They came to see Ray Charles but took in much more.
A small Augusta contingent visited downtown Albany, Ga., on Friday to examine the city’s effort to capitalize on its most famous native son, but they learned the $2.2 million Ray Charles Plaza was just a piece of the effort to make the Flint River’s banks a tourist draw.
“This is just one feature” in the city’s larger riverfront revitalization project, said Assistant Albany City Manager Wes Smith, who led the group of four on a tour. “You can make a day of going to all these different features.”
Beyond the revolving Charles statue, whose details include a waterfall, audio of his hits and a concrete piano keyboard streetscape, Smith showed the group other elements, including a waterfront amphitheater, a park, a playground and splash pad, an Imax theater and the $30 million Flint Riverquarium, all of which are within a few steps of each other.
“The rest of the gang is going to be sorry they missed it,” said Augusta Commission member Marion Williams, the only commissioner to make the 400-mile round trip. The rest – including four commissioners who agreed to go and Mayor Hardie Davis – cited other commitments or illnesses in not taking part.
Williams was impressed by the Riverquarium and suggested including an aquarium on Augusta’s next sales tax referendum.
A driving force behind Augusta’s effort to honor James Brown, Williams was most impressed by Ray Charles Plaza.
“I was floored,” despite seeing photographs, “to see how it really worked, how it turned,” he said. “Just then, I had Georgia on my mind.”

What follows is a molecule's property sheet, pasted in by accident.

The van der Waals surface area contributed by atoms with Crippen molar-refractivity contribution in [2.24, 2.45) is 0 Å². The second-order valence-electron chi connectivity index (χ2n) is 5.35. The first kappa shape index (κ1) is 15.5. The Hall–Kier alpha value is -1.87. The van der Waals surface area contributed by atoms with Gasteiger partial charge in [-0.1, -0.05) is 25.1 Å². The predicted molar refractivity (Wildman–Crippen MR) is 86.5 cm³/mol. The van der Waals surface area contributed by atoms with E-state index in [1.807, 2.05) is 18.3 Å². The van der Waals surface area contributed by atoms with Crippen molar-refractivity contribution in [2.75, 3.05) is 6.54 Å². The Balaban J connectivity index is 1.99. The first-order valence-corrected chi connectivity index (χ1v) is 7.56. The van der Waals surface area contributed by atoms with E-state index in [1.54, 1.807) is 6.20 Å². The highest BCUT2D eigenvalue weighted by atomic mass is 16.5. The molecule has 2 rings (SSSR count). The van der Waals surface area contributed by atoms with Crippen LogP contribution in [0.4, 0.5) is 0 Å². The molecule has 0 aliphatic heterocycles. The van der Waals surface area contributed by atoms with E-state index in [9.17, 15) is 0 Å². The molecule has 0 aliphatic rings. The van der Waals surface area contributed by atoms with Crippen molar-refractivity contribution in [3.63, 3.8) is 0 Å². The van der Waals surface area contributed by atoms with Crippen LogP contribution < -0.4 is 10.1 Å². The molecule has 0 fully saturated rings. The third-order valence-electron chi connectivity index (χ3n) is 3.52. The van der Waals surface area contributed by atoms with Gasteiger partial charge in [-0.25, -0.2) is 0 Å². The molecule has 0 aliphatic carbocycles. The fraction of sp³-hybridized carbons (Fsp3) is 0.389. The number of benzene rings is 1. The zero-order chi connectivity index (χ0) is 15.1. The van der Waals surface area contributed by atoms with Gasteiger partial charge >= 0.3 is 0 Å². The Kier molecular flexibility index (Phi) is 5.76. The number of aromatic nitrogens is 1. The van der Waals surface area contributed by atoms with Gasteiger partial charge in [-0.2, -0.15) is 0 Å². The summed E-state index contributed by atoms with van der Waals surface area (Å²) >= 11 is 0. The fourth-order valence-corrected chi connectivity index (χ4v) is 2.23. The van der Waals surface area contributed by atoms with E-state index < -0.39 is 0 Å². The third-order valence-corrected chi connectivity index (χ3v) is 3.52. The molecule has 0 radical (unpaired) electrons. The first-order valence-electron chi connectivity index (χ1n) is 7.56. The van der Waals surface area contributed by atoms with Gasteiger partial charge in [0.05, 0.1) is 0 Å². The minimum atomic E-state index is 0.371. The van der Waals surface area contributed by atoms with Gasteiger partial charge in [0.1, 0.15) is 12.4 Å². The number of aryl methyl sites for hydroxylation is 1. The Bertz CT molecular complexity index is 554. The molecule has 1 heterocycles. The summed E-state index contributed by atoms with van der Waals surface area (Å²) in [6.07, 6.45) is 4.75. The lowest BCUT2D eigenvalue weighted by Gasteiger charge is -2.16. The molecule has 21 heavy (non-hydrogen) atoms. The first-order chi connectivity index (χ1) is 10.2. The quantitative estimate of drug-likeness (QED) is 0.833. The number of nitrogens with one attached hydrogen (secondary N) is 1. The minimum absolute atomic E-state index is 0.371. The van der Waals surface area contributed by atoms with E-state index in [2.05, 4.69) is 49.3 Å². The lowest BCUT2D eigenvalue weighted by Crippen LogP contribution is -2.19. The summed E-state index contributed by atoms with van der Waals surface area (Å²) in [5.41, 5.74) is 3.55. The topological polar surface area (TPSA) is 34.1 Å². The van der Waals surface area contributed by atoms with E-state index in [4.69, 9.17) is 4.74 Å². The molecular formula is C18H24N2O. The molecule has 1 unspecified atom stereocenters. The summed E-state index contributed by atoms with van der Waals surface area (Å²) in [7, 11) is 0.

Also taking the city van to Albany were new Deputy Administrator Ted Rhinehart, Planning Commission Chairman Melvin Ivey and Downtown Development Authority Director Margaret Woodard.
Woodard expressed interest in a newer addition, the “Artpark,” a partially demolished building in which the public can paint alongside commissioned artists.
Dougherty County Commissioner Clinton Johnson said the Artpark had cut down on graffiti elsewhere in the city.
Though Albany officials said the attractions have become a day trip for many, they weren’t able to cite any
tourism numbers or maintenance expenses. They promised to send a report to Augusta.
The park attracts Albany residents such as Shaquiria Hamilton, a college student who regularly visits the park with her son or significant other.
“I just like to sit on the swing or just talk,” she said. “People have picnics on the hill. My son and I go out there a lot.”
Ivey said he was impressed by how the area was family-friendly, and that the government had taken the initiative to create the attraction.
“Sometimes you’ve got to get in there and do something yourself,” Ivey said.
Also taking part in the tour was Gary Warner, a consultant with Cooper Carry, an architectural and environmental design firm hired to help Augusta create a downtown concept plan using sales tax dollars, including Transportation Investment Act funding.
Warner said the group was “starting to see that Augusta can do what Albany has done, to really do something special.”
Albany state Sen. Winfred Dukes, an Augusta contractor on sales tax projects who knew the visitors, said Albany leadership came together to create the park.
“The secret is that the leaders came together to see what they needed to do to benefit the community,” he said. “Promoting Augusta’s most famous son is something that all the people of Augusta-Richmond County could come together to do.”